The following is my comment posted in response to a blog by Sam Mickey about the potential of an object-oriented theology.
Postsecularity might also be termed “the After Age.” Perhaps the “end of history” is the beginning of an integral phase of civilization, where the transparent permeability of eternity and time, spirit and matter, reason and myth, art and earth is (re)collected. If “postsecularity” is not simply the return to mythic consciousness and static cosmology, though, what does it mean to leave the presentist philosophy of secular humanism and/or scientific naturalism behind? We need new some new paths to explore. I’m definitely in agreement that Harman’s object-orientation is an experiment in ontology that should be conducted in theology as well.
A few thoughts…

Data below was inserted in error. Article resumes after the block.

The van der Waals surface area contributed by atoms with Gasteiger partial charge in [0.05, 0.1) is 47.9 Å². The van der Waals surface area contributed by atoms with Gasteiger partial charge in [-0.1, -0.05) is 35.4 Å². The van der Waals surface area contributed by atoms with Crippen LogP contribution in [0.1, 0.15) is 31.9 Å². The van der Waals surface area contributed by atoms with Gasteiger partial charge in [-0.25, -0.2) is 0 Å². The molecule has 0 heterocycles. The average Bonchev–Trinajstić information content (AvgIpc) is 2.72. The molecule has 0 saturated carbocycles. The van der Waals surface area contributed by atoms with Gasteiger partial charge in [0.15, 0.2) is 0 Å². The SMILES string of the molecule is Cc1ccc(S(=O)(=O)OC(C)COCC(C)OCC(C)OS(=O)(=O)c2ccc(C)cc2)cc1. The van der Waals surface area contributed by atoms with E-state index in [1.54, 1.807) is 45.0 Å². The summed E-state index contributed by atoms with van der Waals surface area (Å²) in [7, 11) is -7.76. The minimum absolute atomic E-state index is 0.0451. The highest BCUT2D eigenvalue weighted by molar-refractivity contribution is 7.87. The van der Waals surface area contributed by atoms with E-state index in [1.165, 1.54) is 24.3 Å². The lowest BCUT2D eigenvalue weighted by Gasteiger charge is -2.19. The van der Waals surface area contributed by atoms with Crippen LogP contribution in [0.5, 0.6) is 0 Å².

Factish gods remind me of the occult concept of an “egregore“, a sort of collective-thought form that incorporates individuals into decision patterns larger than their separate perceptuo-conscious awarenesses. This would seem to have more to do with a straightforwardly fetishized God than a factish God. The implication for occultism seems to be that fetish Gods (i.e., idols) are psychosocial fabrications and not true divinities. It may be helpful, then, to mark the difference between God as fetish and God as factish. The former involves the projection of soul onto inanimate objects or social forces, the later grants God its own “submergent” properties, in Harman’s terms, since God retains the capacity to act independent of any human projections (meaning God exists independently of its effects upon even the unconscious human psyche). An egregore is a fetish because it doesn’t exceed the sum of its psychosocietal relations: no society of psyches, no egregore. On the other hand, the Sun, as an object with both sensual notes and real qualities, is a factish God, since it is granted a molten core, or a soul, of its own. It would go on being itself even if all the psyches on the earth were to die.